So it’s by no means straying too far from the biblical path to say that when Hubble’s new eyes begin sharpening our view of the cosmos incrementally 10 times over, then there’s at least a semi-proportional increase in human accountability before God at work as well.
No one’s asking, on the one hand, for a corresponding tenfold increase in every sinner’s guilt before God simply on the basis of Hubble’s upgrade in technology. On the other hand, we can posit with confidence that this particular generation of global humanity is privy to a disclosure of God’s power, intelligence and creativity on a cosmically grand scale as none before it. Even a single cursory glance at the awe-inspiring image of what’s now called the Eagle Nebula, taken years ago, demonstrates this clearly. So who can possibly guess what might be “revealed” next through the new eyes of Hubble? Surely there’s more unimaginable beauty to come, available to anyone who wishes to check out the data soon to be received.
How much more, then, today can we confer a 21st-century sanction upon the psalmist’s 10th-century B.C. insight: “When I consider Your heavens, the work of Your fingers, the moon and the stars, which You have ordained; what is man that you take thought of him, and the son of man that You care for him?” For the sake of his glory, the Creator seemingly takes delight in what he has made and then showing it to us afterward piece by astronomical piece.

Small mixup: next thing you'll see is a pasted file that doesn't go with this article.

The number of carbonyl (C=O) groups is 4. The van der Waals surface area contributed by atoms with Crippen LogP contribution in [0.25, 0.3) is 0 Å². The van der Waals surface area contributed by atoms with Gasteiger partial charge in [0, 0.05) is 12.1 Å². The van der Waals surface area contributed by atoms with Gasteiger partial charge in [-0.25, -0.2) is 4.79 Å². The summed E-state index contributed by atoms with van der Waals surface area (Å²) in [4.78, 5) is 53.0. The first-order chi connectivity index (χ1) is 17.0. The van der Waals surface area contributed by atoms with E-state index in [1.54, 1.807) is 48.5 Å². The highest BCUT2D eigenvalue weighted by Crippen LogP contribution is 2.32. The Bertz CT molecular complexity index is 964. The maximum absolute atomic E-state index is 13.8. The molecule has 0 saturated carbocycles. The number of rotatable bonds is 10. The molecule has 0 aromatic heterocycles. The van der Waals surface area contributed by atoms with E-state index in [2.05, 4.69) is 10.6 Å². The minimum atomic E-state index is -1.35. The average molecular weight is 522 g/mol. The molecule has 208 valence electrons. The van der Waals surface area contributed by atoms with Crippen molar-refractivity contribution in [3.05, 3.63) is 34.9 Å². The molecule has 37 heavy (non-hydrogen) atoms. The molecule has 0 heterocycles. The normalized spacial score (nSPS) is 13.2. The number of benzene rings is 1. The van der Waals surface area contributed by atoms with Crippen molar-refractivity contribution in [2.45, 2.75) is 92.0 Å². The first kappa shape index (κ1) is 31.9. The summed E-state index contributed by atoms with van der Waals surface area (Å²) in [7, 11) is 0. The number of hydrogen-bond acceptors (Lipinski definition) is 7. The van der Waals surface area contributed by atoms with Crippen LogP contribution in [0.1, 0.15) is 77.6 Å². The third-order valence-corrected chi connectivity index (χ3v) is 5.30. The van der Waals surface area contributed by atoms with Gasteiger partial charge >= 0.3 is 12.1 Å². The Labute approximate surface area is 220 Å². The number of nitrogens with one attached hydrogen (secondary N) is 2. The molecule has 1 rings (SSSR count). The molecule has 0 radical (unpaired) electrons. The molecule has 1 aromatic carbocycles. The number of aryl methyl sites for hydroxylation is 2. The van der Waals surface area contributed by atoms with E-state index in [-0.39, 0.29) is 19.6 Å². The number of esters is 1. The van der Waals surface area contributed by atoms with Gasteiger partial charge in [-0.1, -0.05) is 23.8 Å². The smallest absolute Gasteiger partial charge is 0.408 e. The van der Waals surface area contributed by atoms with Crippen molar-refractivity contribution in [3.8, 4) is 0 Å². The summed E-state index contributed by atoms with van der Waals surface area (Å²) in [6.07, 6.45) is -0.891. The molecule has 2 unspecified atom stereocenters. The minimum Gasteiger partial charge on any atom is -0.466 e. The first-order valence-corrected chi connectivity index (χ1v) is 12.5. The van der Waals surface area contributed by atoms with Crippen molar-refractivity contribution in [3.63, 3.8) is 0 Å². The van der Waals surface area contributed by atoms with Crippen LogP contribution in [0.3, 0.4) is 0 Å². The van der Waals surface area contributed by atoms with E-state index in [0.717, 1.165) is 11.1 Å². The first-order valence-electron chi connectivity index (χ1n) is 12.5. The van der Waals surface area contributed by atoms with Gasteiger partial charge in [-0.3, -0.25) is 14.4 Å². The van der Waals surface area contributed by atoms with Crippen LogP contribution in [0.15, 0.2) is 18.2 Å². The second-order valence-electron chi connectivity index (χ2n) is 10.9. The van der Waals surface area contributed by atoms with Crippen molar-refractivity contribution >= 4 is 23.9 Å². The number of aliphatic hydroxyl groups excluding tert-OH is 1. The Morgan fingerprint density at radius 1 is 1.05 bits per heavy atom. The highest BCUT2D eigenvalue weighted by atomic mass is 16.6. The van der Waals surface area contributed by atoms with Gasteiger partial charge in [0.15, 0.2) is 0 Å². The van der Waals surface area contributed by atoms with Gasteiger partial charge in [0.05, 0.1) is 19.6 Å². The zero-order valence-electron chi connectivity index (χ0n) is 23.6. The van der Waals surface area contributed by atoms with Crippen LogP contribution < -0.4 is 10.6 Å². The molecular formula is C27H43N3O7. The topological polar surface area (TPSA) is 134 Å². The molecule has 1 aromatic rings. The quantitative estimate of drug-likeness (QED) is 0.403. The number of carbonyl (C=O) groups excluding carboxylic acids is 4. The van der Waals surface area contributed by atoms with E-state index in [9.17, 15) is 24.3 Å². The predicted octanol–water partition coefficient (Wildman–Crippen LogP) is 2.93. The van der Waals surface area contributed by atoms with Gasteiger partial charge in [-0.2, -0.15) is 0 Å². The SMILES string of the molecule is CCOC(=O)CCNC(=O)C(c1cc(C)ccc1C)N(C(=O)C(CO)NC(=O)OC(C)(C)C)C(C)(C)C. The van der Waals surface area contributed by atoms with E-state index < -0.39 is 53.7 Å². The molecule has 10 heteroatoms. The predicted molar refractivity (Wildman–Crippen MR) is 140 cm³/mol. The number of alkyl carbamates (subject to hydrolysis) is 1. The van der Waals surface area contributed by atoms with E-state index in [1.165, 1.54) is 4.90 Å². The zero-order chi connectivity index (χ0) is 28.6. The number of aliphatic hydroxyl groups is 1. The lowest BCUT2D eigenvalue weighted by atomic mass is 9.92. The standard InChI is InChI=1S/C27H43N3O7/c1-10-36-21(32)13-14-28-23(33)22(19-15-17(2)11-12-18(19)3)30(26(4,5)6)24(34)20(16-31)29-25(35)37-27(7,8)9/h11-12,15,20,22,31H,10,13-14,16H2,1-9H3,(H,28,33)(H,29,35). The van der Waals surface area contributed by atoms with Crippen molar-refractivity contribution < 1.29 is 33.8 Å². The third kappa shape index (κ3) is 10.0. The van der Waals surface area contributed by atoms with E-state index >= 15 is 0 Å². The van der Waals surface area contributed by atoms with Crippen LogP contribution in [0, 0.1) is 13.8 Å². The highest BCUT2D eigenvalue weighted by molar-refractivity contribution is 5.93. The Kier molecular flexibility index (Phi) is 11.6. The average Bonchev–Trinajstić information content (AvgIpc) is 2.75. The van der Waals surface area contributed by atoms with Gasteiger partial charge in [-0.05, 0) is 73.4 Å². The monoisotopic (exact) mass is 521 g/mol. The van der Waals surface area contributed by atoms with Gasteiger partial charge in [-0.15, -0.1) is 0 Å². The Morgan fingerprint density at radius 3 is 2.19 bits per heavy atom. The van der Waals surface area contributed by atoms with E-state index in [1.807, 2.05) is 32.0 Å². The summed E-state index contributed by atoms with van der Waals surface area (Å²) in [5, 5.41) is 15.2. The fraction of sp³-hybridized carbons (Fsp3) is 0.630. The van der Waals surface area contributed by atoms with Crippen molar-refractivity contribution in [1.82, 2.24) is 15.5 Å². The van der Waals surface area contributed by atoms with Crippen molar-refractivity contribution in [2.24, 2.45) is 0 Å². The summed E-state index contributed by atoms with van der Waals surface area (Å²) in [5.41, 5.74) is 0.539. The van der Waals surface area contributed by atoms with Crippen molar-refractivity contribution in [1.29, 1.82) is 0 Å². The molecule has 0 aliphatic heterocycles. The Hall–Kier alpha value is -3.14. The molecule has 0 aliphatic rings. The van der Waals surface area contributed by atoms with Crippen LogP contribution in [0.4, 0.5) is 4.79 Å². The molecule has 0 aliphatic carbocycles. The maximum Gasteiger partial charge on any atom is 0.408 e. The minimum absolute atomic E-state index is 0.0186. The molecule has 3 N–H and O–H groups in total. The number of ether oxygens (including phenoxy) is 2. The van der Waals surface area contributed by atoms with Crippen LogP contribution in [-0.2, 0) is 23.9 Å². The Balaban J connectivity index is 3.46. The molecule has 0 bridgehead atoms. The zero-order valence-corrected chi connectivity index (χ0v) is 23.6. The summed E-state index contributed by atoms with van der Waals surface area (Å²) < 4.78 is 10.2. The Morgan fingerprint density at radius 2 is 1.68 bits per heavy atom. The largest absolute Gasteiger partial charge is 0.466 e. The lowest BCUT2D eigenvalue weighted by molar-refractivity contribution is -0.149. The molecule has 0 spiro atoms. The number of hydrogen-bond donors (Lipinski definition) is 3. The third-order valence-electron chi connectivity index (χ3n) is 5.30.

Whatever the HST’s latest viewfinders unveil for us will in the end lend greater weight to the stream of thought known as “classical apologetics.” Since defending the faith as a discipline is inextricably bound up with theories of knowledge, a solid starting point for such interests is this: Every aspect of true knowledge is divinely revealed at some level.
With this as perhaps the best working assumption available to us and as an alternate way to express the venerated maxim that “All truth is God’s truth,” we still need to remind ourselves that whatever overall interpretation of Scripture should come along on the theological front (for example, the systematized conclusions of open theism) can as quickly and tragically go awry as whatever particular interpretation of nature comes along on the scientific front (for example, evolutionary theory). In other words, there are as many poor and dead-wrong interpretations of various biblical doctrines out there (espoused by genuine Christians even!) as there are, say, atheistically tinged theories about the origin of the universe being circulated by rank unbelievers with some dismissive religious axe to grind.